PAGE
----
22. I'm writing about Flannery O'Connor tomorrow, and I agree with Kurt- she does break all rules except the first one. Great post, thanks for the list!

  23. Gypsy Bev says:

    Great list. I have saved it for future reference. Your articles are very helpful.

  24. camc1105 says:

    Thank you so much for posting this! great stuff.

  25. I am a fan of Rule #4- advancing the action. Perhaps that's why I love verbs so much. Carefully selected verbs really tend to set things in motion.

  26. nishi01 says:

    Thank u, thank you…will keep the rules in mind.

  27. Excellent advice. I return to my studio to complete a story. Thanks for post and commentary.

  28. rabiro says:

    Great advice I must say! Thanks for posting and commenting on it.

  29. Morrighan says:

    the part about giving the readers enough to know what's going on is soooo true! i've tried to read books that have me into like 50-60 pages and i'd still be trying to figure out what the story is about,after awhile i just get bored with it and quit reading it. monday i'm going to order one of your books from amazon..woohoo shopping with my student loans!! :-)

  30. Great list! It will come in very useful. Thanks for sharing it to the world, I'll certainly apply it in my future works. It is amazing how we can today be surrounded by so much inspiration and feedback, all from ones home, I feel very grateful about it.

  31. I agree with WH! Great commentary, you've brought something new to Vonnegut's list and given us something to really chew over.

  32. creeped says:

    The 8 rules are in many ways obvious, but it is still great to consider and reflect on them. Your commentary is very insightful.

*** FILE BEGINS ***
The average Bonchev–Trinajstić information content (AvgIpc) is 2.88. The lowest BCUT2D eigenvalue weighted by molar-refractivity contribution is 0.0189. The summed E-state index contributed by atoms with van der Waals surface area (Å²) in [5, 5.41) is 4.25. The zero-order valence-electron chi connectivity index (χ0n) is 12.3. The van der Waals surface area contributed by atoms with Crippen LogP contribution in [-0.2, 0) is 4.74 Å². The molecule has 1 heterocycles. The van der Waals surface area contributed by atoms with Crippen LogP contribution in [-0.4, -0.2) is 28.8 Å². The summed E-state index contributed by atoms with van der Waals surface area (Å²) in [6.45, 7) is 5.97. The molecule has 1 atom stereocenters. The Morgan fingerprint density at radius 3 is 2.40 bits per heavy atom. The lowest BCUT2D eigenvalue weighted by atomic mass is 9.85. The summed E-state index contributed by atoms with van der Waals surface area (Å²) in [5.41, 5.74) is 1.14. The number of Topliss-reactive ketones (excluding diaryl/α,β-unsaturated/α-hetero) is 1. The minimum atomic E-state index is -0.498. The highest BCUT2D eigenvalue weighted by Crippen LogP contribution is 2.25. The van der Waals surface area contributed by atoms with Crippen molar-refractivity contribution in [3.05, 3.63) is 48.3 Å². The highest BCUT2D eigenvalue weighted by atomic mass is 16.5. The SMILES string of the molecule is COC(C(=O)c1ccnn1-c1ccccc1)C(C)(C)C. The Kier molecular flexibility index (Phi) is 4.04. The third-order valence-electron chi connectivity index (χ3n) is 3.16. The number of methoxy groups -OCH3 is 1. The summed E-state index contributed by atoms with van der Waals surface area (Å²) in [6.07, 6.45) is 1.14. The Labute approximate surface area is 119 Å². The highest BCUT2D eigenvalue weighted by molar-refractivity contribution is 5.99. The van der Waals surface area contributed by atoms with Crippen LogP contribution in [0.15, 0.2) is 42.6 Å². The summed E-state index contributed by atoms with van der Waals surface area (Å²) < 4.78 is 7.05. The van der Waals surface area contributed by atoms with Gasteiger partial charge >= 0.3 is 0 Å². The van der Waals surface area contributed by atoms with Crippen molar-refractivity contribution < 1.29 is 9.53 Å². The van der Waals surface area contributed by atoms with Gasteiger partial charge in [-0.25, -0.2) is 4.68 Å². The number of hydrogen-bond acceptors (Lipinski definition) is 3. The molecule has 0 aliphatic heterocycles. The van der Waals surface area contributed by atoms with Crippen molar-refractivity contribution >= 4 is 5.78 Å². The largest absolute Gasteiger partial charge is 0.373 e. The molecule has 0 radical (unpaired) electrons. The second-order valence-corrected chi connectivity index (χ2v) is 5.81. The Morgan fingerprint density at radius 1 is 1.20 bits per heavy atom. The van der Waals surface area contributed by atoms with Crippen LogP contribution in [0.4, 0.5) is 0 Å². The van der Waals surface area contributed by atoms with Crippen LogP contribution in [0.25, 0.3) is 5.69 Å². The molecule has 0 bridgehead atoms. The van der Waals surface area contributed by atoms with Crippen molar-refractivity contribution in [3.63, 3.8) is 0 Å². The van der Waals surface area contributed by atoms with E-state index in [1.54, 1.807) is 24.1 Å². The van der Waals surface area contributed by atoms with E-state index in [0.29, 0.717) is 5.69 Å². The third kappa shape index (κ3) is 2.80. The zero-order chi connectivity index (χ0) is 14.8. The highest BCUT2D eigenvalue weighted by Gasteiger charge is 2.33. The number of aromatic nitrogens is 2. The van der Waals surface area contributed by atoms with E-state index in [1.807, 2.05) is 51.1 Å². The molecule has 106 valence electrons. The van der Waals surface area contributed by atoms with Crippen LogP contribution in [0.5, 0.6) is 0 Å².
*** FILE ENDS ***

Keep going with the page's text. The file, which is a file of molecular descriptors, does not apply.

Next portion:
I think rules 4 and 7 are particularly poignant.

    It's so easy to write a sentence for the sake of it or to "show your craft", but if it doesn't make sense or actually add anything, then it should go.

    And trying to please everyone is very tempting, but it will end up being very flat and dishonest.

    I also agree with you sentiments on rule 8. If you don't give enough clues, a piece can be impenetrable. However, a little intrigue works when the story warrants it.

  33. jomaidment says:

    Useful my main flaw as a writer is that I think I often let the characters and story take over so much that I as the writer lose the direction and find it difficult to re-focus and really finish what I started

  34. mrs fringe says:

    Valuable advice, well worth re-reading and remembering as we write. I particularly like your thoughts on rules 7 and 8. That balance between not treating your reader like an idiot, and yet making sure your writing has enough clarity to remain interesting, always important to keep in mind as we write and as we edit.

  35. This is a great list, although I tend to agree with you on the last item. And with very little reframing, it's amazing how much this list can be applied to other areas of the arts.

  36. cuhullen says:

    Useful (including the commentary and the parts I will ignore) . Thanks as always.

  37. Mary says: